Recently, the U.S. Court of Appeals for the District of Columbia Circuit rejected Southern California Edison’s challenge to the Federal Energy Regulatory Commission's methodology for determining a company’s base return on equity. One noteworthy lesson from the case is that this method can have a material affect on the ROE, with a large revenue impact, say attorneys with Day Pitney LLP.
The outcome of High Prairie LLC v. Enbridge Energy LP turned out to be a disappointment for industry watchers hoping for a definitive ruling on whether the Federal Energy Regulatory Commission would break with well-established precedent and require an interstate oil pipeline to interconnect with another pipeline, say attorneys with Bracewell & Giuliani LLP.
The pros of using predictive coding far outweigh the cons. Given the heavy pressure on law firms and in-house counsel to reduce discovery costs, as well as the Justice Department's recent stance on the subject, it appears predictive coding will continue to emerge from the obscure world of legal technology to the mainstream of legal practice, say Michael Moscato and Myles Bartley of Curtis Mallet-Prevost Colt & Mosle LLP.
The interpretation by the Supreme Court of Texas in Reeder v. Wood County Energy LLC grants vast protection to oil and gas operators, but by doing so, it is perceived by some as muddling the differences between tort and contract law, says Michael Bolton and Kate Kalanick of Faegre Baker Daniels LLP.
Although there are benefits to “going green” in the construction, development and operation of buildings, there are also risks unique to green building that will test the boundaries of coverage under typical liability insurance policies, say attorneys with Sedgwick LLP.
The Fourth Circuit recently issued a ruling in PCS Nitrogen Inc. v. Ashley II of Charleston that may limit the availability of the bona fide prospective purchaser defense. By narrowly construing one of the elements of the BFPP defense, the court has underscored the importance of strict compliance with all requirements of the defense, say attorneys with K&L Gates LLP.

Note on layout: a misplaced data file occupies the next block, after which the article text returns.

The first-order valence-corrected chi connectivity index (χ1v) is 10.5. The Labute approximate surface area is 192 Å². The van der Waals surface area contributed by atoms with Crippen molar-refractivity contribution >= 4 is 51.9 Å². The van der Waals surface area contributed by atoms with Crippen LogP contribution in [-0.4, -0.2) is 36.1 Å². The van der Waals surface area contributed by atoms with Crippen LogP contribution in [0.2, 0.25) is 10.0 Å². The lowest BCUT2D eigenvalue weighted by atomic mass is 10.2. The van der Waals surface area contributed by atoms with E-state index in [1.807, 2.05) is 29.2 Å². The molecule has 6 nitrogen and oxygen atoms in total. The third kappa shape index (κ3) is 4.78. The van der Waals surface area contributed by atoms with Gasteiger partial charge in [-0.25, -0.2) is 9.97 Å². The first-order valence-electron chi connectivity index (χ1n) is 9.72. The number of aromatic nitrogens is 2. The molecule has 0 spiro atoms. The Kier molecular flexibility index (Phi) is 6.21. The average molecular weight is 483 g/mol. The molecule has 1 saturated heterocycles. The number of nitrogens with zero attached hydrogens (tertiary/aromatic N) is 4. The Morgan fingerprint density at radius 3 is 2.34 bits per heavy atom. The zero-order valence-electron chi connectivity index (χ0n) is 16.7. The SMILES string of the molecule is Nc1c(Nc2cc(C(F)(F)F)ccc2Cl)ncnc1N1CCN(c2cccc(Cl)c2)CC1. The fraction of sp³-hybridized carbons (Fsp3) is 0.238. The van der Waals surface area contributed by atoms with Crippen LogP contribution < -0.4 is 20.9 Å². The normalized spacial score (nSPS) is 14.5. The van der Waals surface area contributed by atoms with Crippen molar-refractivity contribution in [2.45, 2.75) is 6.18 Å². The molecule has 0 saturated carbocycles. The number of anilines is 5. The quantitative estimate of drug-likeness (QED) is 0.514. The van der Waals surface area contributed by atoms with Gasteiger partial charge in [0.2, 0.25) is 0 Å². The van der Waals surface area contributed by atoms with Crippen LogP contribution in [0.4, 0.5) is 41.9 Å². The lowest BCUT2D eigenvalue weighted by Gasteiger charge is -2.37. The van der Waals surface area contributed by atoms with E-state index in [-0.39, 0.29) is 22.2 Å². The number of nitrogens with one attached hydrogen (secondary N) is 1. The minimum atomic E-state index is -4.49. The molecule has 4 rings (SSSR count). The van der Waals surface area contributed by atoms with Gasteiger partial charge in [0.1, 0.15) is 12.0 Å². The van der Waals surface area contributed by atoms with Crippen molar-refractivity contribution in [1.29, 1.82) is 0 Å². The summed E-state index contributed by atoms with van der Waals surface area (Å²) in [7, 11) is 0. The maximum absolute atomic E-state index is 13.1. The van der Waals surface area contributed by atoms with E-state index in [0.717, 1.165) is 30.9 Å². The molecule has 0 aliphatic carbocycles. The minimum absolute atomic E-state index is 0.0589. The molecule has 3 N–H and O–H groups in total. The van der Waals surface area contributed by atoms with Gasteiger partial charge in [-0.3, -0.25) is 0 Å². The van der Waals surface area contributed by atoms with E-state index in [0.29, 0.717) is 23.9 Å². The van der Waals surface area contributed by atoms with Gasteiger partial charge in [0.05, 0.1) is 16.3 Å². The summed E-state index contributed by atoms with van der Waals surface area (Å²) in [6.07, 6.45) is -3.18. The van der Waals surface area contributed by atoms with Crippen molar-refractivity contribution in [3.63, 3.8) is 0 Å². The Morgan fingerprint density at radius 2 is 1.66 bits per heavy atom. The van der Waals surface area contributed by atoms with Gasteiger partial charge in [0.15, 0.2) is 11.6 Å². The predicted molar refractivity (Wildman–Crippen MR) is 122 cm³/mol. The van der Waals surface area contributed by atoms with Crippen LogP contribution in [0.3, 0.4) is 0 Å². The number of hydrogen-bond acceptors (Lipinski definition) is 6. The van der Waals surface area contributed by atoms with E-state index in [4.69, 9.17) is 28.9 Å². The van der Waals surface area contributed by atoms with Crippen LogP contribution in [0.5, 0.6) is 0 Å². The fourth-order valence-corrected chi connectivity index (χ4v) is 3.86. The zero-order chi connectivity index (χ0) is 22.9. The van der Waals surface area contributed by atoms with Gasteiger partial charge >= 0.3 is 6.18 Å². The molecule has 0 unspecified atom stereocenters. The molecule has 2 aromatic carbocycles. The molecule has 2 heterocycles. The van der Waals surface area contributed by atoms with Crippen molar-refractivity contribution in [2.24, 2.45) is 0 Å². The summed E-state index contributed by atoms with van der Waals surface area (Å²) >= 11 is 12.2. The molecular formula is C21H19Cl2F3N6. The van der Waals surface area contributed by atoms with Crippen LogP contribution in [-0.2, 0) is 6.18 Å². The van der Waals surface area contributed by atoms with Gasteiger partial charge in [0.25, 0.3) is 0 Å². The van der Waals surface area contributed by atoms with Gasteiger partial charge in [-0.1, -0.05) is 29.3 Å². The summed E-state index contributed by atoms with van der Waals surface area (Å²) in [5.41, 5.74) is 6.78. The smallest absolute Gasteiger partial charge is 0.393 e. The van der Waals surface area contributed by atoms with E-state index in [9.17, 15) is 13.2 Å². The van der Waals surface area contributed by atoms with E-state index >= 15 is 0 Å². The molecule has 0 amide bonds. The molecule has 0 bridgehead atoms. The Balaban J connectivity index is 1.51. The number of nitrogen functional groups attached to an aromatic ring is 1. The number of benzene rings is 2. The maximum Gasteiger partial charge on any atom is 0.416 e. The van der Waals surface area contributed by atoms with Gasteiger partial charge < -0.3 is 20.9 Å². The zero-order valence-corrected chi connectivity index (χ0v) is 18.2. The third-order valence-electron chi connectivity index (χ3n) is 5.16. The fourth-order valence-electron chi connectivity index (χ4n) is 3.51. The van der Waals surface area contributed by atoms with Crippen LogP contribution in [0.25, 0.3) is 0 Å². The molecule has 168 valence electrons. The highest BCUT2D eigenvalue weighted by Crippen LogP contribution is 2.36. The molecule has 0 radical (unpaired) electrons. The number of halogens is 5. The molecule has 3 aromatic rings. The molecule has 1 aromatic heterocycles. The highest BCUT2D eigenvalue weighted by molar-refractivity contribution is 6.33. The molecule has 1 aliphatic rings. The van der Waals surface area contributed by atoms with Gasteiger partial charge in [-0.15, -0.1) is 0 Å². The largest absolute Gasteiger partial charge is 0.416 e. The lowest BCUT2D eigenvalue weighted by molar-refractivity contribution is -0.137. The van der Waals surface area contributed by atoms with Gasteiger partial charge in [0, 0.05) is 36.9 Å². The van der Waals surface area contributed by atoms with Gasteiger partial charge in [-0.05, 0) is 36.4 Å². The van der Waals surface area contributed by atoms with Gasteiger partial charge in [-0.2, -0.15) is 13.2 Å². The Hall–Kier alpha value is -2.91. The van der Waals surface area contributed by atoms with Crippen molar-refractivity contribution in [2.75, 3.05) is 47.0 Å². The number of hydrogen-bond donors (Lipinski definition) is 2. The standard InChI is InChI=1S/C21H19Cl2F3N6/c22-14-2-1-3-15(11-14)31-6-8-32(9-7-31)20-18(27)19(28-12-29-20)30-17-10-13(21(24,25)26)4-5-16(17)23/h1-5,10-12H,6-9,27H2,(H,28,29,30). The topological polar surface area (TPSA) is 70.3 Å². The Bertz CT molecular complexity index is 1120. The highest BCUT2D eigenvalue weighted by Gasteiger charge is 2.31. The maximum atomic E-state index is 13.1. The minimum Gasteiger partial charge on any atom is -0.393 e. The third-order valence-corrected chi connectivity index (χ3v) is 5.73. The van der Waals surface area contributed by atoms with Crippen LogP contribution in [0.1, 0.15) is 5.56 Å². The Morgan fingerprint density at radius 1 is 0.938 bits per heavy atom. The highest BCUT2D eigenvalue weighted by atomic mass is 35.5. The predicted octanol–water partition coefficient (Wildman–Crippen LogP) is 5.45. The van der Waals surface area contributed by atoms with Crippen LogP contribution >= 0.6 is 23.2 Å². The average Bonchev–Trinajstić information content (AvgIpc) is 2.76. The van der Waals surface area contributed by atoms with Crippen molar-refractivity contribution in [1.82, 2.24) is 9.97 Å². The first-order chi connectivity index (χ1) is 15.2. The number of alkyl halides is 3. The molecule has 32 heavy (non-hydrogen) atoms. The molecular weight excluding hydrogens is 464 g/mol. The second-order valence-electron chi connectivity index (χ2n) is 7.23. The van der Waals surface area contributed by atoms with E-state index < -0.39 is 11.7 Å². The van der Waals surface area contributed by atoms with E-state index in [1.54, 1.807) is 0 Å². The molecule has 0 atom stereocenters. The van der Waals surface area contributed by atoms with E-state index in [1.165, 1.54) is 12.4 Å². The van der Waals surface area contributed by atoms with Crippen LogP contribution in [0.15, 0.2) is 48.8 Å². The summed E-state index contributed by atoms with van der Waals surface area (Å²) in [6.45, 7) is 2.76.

Public-private partnerships have been used in a wide range of sectors to provide public services, from power plants and railroads to hospitals and sanitation plants. Yet there are a variety of potential contractual arrangements and the financing of a PPP can be complex, say Maryam Khosharay and Herbert Glaser of Haynes and Boone LLP.
Recently, the U.S. Environmental Protection Agency announced proposed technology-based effluent limitation guidelines and standards for steam electric power-generating units. These guidelines will certainly impose significant costs, and when coupled with the cost of the EPA’s rules under the Clean Air Act, there can be little question that some coal-fired facilities will close as a result, say attorneys with Latham & Watkins LLP.
While the recently introduced bill permitting renewable energy projects to use a master limited partnership structure seems like good policy, there is concern that opening the MLP franchise to projects without a strong track record of producing steady cash flows could result in failed projects and cast a pall over the entire investment category, say attorneys with Sidley Austin LLP.
Recently, a New York appellate court upheld lower court decisions in Norse Energy Corp. USA v. Town of Dryden and Cooperstown Holstein Corp. v. Town of Middlefield, which found municipal bans on natural gas development to be a valid exercise of home rule. There are a number of reasons, however, that the court should have instead overturned these decisions, says Yvonne Hennessey of Hiscock & Barclay LLP.